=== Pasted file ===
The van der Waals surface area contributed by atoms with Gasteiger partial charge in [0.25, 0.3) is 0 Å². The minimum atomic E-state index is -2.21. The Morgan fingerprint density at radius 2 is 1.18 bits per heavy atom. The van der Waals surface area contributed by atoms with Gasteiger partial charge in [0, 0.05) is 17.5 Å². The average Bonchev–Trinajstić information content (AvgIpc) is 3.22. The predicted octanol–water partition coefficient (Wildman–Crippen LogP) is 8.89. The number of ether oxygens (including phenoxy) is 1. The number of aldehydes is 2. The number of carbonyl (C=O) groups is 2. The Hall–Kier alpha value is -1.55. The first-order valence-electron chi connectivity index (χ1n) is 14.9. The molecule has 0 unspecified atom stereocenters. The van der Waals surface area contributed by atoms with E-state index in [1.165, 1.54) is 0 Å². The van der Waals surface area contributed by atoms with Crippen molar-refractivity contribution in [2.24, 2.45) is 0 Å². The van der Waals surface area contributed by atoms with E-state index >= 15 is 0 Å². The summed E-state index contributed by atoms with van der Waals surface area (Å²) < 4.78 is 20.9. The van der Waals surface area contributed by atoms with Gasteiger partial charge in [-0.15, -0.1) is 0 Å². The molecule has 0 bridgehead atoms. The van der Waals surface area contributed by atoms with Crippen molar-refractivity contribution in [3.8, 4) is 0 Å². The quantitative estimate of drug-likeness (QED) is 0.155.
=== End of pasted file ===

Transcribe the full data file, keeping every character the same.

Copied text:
The van der Waals surface area contributed by atoms with Gasteiger partial charge in [0.25, 0.3) is 0 Å². The minimum atomic E-state index is -2.21. The Morgan fingerprint density at radius 2 is 1.18 bits per heavy atom. The van der Waals surface area contributed by atoms with Gasteiger partial charge in [0, 0.05) is 17.5 Å². The average Bonchev–Trinajstić information content (AvgIpc) is 3.22. The predicted octanol–water partition coefficient (Wildman–Crippen LogP) is 8.89. The number of ether oxygens (including phenoxy) is 1. The number of aldehydes is 2. The number of carbonyl (C=O) groups is 2. The Hall–Kier alpha value is -1.55. The first-order valence-electron chi connectivity index (χ1n) is 14.9. The molecule has 0 unspecified atom stereocenters. The van der Waals surface area contributed by atoms with E-state index in [1.165, 1.54) is 0 Å². The van der Waals surface area contributed by atoms with Crippen molar-refractivity contribution in [2.24, 2.45) is 0 Å². The van der Waals surface area contributed by atoms with E-state index >= 15 is 0 Å². The summed E-state index contributed by atoms with van der Waals surface area (Å²) < 4.78 is 20.9. The van der Waals surface area contributed by atoms with Gasteiger partial charge in [-0.15, -0.1) is 0 Å². The molecule has 0 bridgehead atoms. The van der Waals surface area contributed by atoms with Crippen molar-refractivity contribution in [3.8, 4) is 0 Å². The quantitative estimate of drug-likeness (QED) is 0.155.